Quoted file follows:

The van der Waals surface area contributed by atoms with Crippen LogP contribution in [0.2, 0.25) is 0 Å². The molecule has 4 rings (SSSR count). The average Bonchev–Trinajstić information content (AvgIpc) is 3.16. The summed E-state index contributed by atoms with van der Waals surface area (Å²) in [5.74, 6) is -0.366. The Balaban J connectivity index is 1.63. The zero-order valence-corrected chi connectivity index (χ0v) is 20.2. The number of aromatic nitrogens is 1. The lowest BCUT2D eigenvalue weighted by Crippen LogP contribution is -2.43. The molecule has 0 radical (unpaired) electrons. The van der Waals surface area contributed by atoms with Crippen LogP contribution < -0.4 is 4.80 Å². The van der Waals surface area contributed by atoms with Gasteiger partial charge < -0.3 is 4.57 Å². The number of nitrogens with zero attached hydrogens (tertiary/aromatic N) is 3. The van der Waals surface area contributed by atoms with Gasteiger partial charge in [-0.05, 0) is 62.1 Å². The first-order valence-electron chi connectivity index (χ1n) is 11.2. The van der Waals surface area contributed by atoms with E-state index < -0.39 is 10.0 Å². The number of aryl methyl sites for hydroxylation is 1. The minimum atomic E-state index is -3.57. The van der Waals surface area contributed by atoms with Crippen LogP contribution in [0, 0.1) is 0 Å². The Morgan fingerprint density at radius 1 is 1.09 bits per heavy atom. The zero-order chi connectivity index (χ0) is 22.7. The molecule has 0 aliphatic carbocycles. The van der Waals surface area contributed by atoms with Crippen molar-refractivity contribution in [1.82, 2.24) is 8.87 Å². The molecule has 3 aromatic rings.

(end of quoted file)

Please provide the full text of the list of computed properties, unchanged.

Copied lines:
The van der Waals surface area contributed by atoms with Crippen LogP contribution in [0.2, 0.25) is 0 Å². The molecule has 4 rings (SSSR count). The average Bonchev–Trinajstić information content (AvgIpc) is 3.16. The summed E-state index contributed by atoms with van der Waals surface area (Å²) in [5.74, 6) is -0.366. The Balaban J connectivity index is 1.63. The zero-order valence-corrected chi connectivity index (χ0v) is 20.2. The number of aromatic nitrogens is 1. The lowest BCUT2D eigenvalue weighted by Crippen LogP contribution is -2.43. The molecule has 0 radical (unpaired) electrons. The van der Waals surface area contributed by atoms with Crippen LogP contribution < -0.4 is 4.80 Å². The van der Waals surface area contributed by atoms with Gasteiger partial charge < -0.3 is 4.57 Å². The number of nitrogens with zero attached hydrogens (tertiary/aromatic N) is 3. The van der Waals surface area contributed by atoms with Gasteiger partial charge in [-0.05, 0) is 62.1 Å². The first-order valence-electron chi connectivity index (χ1n) is 11.2. The van der Waals surface area contributed by atoms with E-state index < -0.39 is 10.0 Å². The number of aryl methyl sites for hydroxylation is 1. The minimum atomic E-state index is -3.57. The van der Waals surface area contributed by atoms with Crippen LogP contribution in [0, 0.1) is 0 Å². The Morgan fingerprint density at radius 1 is 1.09 bits per heavy atom. The zero-order chi connectivity index (χ0) is 22.7. The molecule has 0 aliphatic carbocycles. The van der Waals surface area contributed by atoms with Crippen molar-refractivity contribution in [1.82, 2.24) is 8.87 Å². The molecule has 3 aromatic rings.